If anyone had any remaining doubts that Rep. Joe Barton has it in for Google, fresh evidence arrived in the mail Wednesday.
The Texas Republican sent a letter to Google on Wednesday with 15 interrogatories, mostly demanding answers about how it will merge its operations and procedures with DoubleClick. As an example, one interrogatory says "please identify the data that will be merged, including, but not limited to, cookie data."
Another demanded information about filtering out cross-side scripting attacks from search results. The letter asks for a response by June 6.
This follows twothat Barton sent late last year before the DoubleClick acquisition was complete. (In one, Barton complained that his staff wasn't receiving the royal welcome at the company's Mountain View, Calif. headquarters; that sub-dispute has since been resolved.)
It would be one thing if Barton were a principled privacy advocate who was also assailing Yahoo, Microsoft, AOL, and so on. But he's not.
In fact, Barton has a long history of embracing more, not less, surveillance. Bills he voted for include the Real ID Act, the Patriot Act, and a proposal to expand Internet surveillance performed without a court order. He opposed a proposal to disclose federal agencies' data mining to Congress. (Rep. Ron Paul, a true privacy advocate, voted opposite Barton on each of those bills.)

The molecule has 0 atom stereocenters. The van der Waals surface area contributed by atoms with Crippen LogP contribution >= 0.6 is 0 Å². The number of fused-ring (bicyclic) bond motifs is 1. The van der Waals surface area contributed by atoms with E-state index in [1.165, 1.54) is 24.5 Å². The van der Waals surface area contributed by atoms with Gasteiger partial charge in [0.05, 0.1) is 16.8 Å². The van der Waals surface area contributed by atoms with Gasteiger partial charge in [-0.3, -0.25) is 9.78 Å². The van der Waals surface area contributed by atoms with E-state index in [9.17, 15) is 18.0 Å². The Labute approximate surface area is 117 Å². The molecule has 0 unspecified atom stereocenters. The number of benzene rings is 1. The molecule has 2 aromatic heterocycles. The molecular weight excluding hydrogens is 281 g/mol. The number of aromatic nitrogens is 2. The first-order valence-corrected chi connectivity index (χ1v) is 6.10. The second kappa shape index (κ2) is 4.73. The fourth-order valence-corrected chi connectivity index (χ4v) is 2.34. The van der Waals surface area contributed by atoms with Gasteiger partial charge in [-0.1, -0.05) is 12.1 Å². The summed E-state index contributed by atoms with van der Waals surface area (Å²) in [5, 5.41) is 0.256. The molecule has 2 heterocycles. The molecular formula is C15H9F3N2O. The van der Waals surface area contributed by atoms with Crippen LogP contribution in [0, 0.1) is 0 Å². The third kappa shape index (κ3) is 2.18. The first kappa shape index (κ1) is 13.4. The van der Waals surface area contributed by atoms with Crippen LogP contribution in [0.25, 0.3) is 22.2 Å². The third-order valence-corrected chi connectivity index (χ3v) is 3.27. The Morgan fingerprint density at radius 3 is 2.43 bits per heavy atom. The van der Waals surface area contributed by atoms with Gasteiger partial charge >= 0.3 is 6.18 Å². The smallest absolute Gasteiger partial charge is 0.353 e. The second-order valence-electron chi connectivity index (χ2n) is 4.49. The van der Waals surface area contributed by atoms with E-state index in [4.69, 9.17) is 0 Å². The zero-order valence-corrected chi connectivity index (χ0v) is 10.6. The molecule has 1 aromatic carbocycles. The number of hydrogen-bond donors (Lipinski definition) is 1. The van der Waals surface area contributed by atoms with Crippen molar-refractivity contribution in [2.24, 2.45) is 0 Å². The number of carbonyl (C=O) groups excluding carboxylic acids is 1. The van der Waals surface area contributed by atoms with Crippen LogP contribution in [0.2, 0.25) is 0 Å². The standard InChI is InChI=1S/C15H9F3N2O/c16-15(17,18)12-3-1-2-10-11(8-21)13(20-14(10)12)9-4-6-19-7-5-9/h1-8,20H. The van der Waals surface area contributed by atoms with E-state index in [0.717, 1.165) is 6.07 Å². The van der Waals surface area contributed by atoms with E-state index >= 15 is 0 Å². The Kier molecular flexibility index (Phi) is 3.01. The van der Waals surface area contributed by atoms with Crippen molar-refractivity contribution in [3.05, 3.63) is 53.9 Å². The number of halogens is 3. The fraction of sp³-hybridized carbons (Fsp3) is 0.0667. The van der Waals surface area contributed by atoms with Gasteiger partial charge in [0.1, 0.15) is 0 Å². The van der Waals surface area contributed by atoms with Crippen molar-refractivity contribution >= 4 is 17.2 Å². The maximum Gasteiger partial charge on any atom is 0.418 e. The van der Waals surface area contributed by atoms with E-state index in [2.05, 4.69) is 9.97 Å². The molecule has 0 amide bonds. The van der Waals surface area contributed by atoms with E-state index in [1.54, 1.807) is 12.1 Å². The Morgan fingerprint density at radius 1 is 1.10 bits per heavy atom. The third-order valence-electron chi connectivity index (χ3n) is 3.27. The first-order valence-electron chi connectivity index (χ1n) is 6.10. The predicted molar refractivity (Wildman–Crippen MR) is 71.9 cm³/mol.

And this is coming from a politician who boasts in his official bio that he, Barton, was the "founding co-chairman of the Congressional Privacy Caucus."
Two more explanations for Barton's animus come to mind. One dates back to the Net neutrality wars from three years ago, when he was hoping to rewrite telecommunications laws and Google assailed his proposal as too heavy-handed. Barton opposed extensive Net neutrality regulations and has received millions from like-minded telecommunications companies; Google was on the other side. Google's penchant forprobably hasn't endeared it either.
The last is more worrying, at least from someone who was until recently the chairman of the House Energy and Commerce Committee, which writes telecommunications law. The explanation is that Barton is eager to closely regulate the data collection and use practices of Internet companies -- but is willing to overlook far more worrisome data collection practices when they're done by the Feds. So much for the traditional conservative idea of a federal government limited in its powers and dedicated to protecting individual rights.
(Disclosure: Declan McCullagh is married to a Google employee.)